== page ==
“The American realizes that ‘Progress is God.’ The destiny of the American people is to subdue the continent—to rush over this vast field to the Pacific Ocean… to change darkness into light and confirm the destiny of the human race… Divine task! Immortal mission!”—William Gilpin (1813-1894), explorer, land speculator, politician, and writer
Wilding Cran Gallery is pleased to present …of frontiers and phantoms, an exhibition of quilts, photographs, sculptures, and drawings by Ray Anthony Barrett that deepens his ongoing inquiry into the poetics of the western landscape, the mythology of Manifest Destiny, and the interrelated issues of power, capitalism, and white settler colonialism.
Expanding upon his investigation of the relationship between commerce and the American imperial project, Barrett has constructed quilts with materials inextricably linked to the economic history of the United States: calico, cotton, and denim. The near-monochrome works invoke color field painting while vertical bands of fabric in contrasting hues reflect an engagement with syncopation, the sudden interruption of expected patterning present in some African textiles and musical traditions.
Sculptural works further explore the frontier as both a physical and conceptual space. In Shell Company, 2021, a shell cradling a cluster of wampum with a ball of 24-karat gold at its center rests atop a piece of green felt reminiscent of a casino table, underscoring the gambling spirit that characterizes established narratives of land speculation. Perched upon a pedestal made of railroad ties, Buffalo Soldier, 2022 offers a conceptualization of the railroad as a signifier of both westward expansion and “order” as defined in an industrialized context.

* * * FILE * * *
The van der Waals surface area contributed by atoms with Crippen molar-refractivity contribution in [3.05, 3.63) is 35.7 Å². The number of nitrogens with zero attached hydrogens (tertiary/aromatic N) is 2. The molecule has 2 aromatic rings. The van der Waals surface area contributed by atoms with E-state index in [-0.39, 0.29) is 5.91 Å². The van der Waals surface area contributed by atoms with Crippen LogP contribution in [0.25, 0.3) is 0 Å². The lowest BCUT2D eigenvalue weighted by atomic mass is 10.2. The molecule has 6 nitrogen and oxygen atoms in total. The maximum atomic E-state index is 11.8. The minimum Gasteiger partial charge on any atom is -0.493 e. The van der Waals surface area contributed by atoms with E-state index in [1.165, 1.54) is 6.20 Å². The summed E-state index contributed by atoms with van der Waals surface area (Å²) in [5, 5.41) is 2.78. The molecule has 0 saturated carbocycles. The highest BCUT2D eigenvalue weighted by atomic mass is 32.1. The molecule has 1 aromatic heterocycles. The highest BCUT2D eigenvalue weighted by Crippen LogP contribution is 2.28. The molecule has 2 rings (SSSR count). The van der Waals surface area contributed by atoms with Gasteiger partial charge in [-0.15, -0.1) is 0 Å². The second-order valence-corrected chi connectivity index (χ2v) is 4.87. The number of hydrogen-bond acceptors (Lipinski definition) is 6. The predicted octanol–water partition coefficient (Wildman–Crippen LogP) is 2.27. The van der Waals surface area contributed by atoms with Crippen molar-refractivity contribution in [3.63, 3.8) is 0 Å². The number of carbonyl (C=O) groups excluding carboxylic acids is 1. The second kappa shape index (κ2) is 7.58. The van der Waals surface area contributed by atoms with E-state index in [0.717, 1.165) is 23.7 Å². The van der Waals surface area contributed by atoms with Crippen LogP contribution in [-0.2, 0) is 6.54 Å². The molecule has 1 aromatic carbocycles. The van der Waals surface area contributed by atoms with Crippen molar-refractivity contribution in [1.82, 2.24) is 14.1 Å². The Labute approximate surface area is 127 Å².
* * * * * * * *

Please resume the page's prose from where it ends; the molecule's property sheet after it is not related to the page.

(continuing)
In a critique of existing norms of intelligibility, Barrett has created drawings based on Darby English’s How to See a Work of Art in Total Darkness that repeat the words “in total darkness” hundreds of times in graphite on black paper. The arrangement of the text allows one to read it along both the X and Y axes, conjuring the rationality of the modernist grid. The drawings also subvert the convention of black mark-making on a white surface, calling into question the dubious colonial logic of bringing the “light” of reason to “dark” and “uncivilized” communities.
Through this body of work, Barrett contends that subduing the continent has been a prolonged act of hubris. Our divine tasks are to reject the false binary of man versus nature and to reorganize our personal and collective destinies around our ecological interdependence.
Ray Anthony Barrett (b. 1980, Kansas City, MO) is a multidisciplinary artist whose practice encompasses filmmaking, photography, sculpture, and writing. He has presented his soul food pop-up Cinqué in collaboration with The Underground Museum, approaching the culinary project as an artistic undertaking. Barrett exhibited at the 2010 Dakar Biennial and has been profiled in the Los Angeles Times. He earned a BA from the University of Missouri in 2003 and an MFA from Pacific Northwest College of Art in 2011. Barrett lives and works in Los Angeles.